🎋What Germs…?🎋 by JoAnn

A hand in yellow gloves spraying blue goo on the ground.

I confess! I can be quite the germaphobe. I’m thankfully not a clinical case under a doctor’s care for my shortcoming. But I have enough anxiety over germs that I have had to learn how to deal with them in everyday life.

I know I had to be one of the happiest people ever when hand sanitizer came on the market! I would have bought bottles of it by the case if I could’ve afforded it to make sure I would never run out. When Covid-19 rolled around, and there was a shortage of hand sanitizer, I was one anxious lady. I couldn’t find it anywhere. And sales online were way out of anyone’s price range. So a box of plastic gloves was kept in my car and worn whenever needed. And although I personally was very uncomfortable wearing a face mask, it gave me great comfort to see everyone else wearing one.

I wash my hands probably between 10 and 20 times a day. Sometimes more. It all depends on what I touch. Certain things will require several hand washes, such as scooping the kitty box or taking out the trash. Sometimes I use gloves, but I prefer washing my hands. Touching anything that might have bacteria on it will lead me straight to the sink.

Cross-contamination is a huge deal to me. When in the kitchen, I am always thinking about it. Raw meat is #1 on my list of things that must be dealt with meticulously. If one tiny drop of meat juices hits the counter, or anywhere it shouldn’t be, everything must come to a halt, and that drop be taken care of by a disinfectant. Never is anything that touched the meat ever to touch another part of the kitchen. Sometimes I run the hot water and have my liquid soap ready to immediately wash my hands when needed.

Eggs are another thing that I deal with carefully. When cracking an egg, no egg white or yolk must get on anything other than where it suppose to go. And my hands are washed immediately before touching anything else. Salmonella is the enemy.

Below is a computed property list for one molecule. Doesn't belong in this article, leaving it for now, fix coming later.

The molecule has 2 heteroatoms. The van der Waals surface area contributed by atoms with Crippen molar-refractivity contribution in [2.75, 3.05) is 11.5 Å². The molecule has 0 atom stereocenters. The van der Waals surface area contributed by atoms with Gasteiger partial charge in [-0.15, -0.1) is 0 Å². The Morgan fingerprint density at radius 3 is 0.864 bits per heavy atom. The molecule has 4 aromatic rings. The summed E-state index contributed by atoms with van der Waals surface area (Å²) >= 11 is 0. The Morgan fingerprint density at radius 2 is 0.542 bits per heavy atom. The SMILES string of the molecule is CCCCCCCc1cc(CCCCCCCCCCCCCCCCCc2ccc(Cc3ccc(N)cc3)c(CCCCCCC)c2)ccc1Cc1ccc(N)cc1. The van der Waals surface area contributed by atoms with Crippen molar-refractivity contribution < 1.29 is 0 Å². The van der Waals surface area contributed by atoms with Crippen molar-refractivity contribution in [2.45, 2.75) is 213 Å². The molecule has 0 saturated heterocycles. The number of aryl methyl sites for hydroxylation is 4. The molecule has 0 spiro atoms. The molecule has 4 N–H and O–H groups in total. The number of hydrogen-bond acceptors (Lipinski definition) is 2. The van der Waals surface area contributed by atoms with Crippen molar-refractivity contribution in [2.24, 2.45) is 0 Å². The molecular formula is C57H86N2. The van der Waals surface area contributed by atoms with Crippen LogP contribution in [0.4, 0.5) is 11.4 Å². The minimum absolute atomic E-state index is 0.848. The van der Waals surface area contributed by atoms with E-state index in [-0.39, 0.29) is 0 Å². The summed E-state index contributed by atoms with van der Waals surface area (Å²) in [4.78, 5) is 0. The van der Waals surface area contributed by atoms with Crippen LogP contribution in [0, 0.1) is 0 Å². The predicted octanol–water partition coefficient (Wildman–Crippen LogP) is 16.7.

It’s not only things that contain bacteria, it’s also stinky things—for example, a can of Tuna fish. The juice will stink up anything it touches. I am constantly trying to figure out the best way to open a can of Tuna. My most recent method is to place a clean bowl in my clean sink and open the can over that bowl. If any juice splatters, it will go into the sink, which will be cleaned upon removing the bowl of Tuna.

I’m sure I’m not the only one to be so particular about opening a can of Tuna. I saw an old re-run of the TV show, “Everyone Loves Raymond.” In this episode, Ray’s wife was giving him a hard time for being fanatical about Tuna juice. He could not stand for even a tiny drop to fall on anything in the kitchen, including his own hands. It was meant for comedy, but I believe the story came from a real person who had the same problem with Tuna as me. I felt vindicated.

All of this does not mean I have an immaculate home. I do not. In my younger years, I tried beyond exhaustion to have a clean, white-glove home. It turned out I was not physically capable of the job. Not for the long run, anyway. I have come to terms with the fact that a home cannot be immaculate and also lived in daily. But I still struggle with the desire to see things sanitized. It still makes me anxious to see a chore that needs to be done and instead gets pushed back until a better time for it to be taken care of comes around. I no longer worry about said chores as I did in the past. All that did was bring on unrealistic goals that brought on depression after failure.

I have grown, and I’m happy about that. But I will continue being extra careful, just in case. I will continue buying a good hand lotion for my overly washed hands. And I will never stop experimenting with the cleanest way to open a can of Tuna.